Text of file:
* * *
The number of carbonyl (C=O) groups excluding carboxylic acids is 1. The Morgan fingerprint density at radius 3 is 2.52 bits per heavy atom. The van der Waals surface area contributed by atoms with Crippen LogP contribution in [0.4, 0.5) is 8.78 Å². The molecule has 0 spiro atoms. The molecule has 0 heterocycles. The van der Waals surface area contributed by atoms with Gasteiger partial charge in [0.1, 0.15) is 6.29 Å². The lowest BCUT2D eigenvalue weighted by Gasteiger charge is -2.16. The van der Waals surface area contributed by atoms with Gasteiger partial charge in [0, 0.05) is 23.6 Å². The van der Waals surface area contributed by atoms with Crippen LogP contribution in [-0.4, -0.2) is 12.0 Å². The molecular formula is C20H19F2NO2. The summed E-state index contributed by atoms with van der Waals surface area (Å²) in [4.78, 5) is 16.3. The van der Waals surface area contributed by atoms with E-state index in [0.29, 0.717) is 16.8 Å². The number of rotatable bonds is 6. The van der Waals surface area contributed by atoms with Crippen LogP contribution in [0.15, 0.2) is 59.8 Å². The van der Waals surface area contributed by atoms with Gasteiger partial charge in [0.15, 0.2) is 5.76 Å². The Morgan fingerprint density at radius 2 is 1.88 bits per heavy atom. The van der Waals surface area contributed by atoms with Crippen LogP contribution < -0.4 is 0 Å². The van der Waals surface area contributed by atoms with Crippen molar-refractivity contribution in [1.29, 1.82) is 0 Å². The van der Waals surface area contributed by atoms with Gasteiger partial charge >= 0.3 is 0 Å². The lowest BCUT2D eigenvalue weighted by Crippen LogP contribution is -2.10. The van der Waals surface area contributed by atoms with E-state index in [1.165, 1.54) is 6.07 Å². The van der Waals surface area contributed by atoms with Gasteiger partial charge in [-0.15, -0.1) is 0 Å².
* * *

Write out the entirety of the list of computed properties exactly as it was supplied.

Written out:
The number of carbonyl (C=O) groups excluding carboxylic acids is 1. The Morgan fingerprint density at radius 3 is 2.52 bits per heavy atom. The van der Waals surface area contributed by atoms with Crippen LogP contribution in [0.4, 0.5) is 8.78 Å². The molecule has 0 spiro atoms. The molecule has 0 heterocycles. The van der Waals surface area contributed by atoms with Gasteiger partial charge in [0.1, 0.15) is 6.29 Å². The lowest BCUT2D eigenvalue weighted by Gasteiger charge is -2.16. The van der Waals surface area contributed by atoms with Gasteiger partial charge in [0, 0.05) is 23.6 Å². The van der Waals surface area contributed by atoms with Crippen LogP contribution in [-0.4, -0.2) is 12.0 Å². The molecular formula is C20H19F2NO2. The summed E-state index contributed by atoms with van der Waals surface area (Å²) in [4.78, 5) is 16.3. The van der Waals surface area contributed by atoms with E-state index in [0.29, 0.717) is 16.8 Å². The number of rotatable bonds is 6. The van der Waals surface area contributed by atoms with Crippen LogP contribution in [0.15, 0.2) is 59.8 Å². The van der Waals surface area contributed by atoms with Gasteiger partial charge in [0.15, 0.2) is 5.76 Å². The Morgan fingerprint density at radius 2 is 1.88 bits per heavy atom. The van der Waals surface area contributed by atoms with Crippen LogP contribution < -0.4 is 0 Å². The van der Waals surface area contributed by atoms with Crippen molar-refractivity contribution in [1.29, 1.82) is 0 Å². The van der Waals surface area contributed by atoms with Gasteiger partial charge >= 0.3 is 0 Å². The lowest BCUT2D eigenvalue weighted by Crippen LogP contribution is -2.10. The van der Waals surface area contributed by atoms with E-state index in [1.165, 1.54) is 6.07 Å². The van der Waals surface area contributed by atoms with Gasteiger partial charge in [-0.15, -0.1) is 0 Å².